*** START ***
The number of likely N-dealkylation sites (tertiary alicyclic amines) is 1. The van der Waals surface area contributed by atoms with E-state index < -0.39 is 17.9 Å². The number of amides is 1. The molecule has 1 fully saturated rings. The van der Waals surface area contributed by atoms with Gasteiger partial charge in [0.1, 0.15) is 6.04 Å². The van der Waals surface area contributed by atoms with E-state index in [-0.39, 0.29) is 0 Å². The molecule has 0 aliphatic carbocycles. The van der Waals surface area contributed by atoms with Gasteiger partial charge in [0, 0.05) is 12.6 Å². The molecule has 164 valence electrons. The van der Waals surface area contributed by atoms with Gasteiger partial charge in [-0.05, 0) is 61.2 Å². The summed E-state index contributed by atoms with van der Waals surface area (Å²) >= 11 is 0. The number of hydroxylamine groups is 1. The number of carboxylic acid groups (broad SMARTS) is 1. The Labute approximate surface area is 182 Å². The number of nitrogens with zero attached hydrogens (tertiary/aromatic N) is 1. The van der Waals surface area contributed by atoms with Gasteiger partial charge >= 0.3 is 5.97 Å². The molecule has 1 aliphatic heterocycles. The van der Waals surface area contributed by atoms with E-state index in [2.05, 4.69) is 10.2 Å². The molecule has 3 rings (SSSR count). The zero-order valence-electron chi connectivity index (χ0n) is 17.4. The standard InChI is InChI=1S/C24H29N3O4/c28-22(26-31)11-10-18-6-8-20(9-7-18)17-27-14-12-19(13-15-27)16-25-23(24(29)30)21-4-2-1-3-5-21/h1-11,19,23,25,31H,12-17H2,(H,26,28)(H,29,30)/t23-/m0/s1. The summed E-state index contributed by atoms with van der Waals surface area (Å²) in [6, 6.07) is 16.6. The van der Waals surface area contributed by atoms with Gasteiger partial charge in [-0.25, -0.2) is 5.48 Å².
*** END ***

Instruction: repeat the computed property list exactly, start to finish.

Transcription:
The number of likely N-dealkylation sites (tertiary alicyclic amines) is 1. The van der Waals surface area contributed by atoms with E-state index < -0.39 is 17.9 Å². The number of amides is 1. The molecule has 1 fully saturated rings. The van der Waals surface area contributed by atoms with Gasteiger partial charge in [0.1, 0.15) is 6.04 Å². The van der Waals surface area contributed by atoms with E-state index in [-0.39, 0.29) is 0 Å². The molecule has 0 aliphatic carbocycles. The van der Waals surface area contributed by atoms with Gasteiger partial charge in [0, 0.05) is 12.6 Å². The molecule has 164 valence electrons. The van der Waals surface area contributed by atoms with Gasteiger partial charge in [-0.05, 0) is 61.2 Å². The summed E-state index contributed by atoms with van der Waals surface area (Å²) >= 11 is 0. The number of hydroxylamine groups is 1. The number of carboxylic acid groups (broad SMARTS) is 1. The Labute approximate surface area is 182 Å². The number of nitrogens with zero attached hydrogens (tertiary/aromatic N) is 1. The van der Waals surface area contributed by atoms with Gasteiger partial charge >= 0.3 is 5.97 Å². The molecule has 1 aliphatic heterocycles. The van der Waals surface area contributed by atoms with E-state index in [2.05, 4.69) is 10.2 Å². The molecule has 3 rings (SSSR count). The zero-order valence-electron chi connectivity index (χ0n) is 17.4. The standard InChI is InChI=1S/C24H29N3O4/c28-22(26-31)11-10-18-6-8-20(9-7-18)17-27-14-12-19(13-15-27)16-25-23(24(29)30)21-4-2-1-3-5-21/h1-11,19,23,25,31H,12-17H2,(H,26,28)(H,29,30)/t23-/m0/s1. The summed E-state index contributed by atoms with van der Waals surface area (Å²) in [6, 6.07) is 16.6. The van der Waals surface area contributed by atoms with Gasteiger partial charge in [-0.25, -0.2) is 5.48 Å².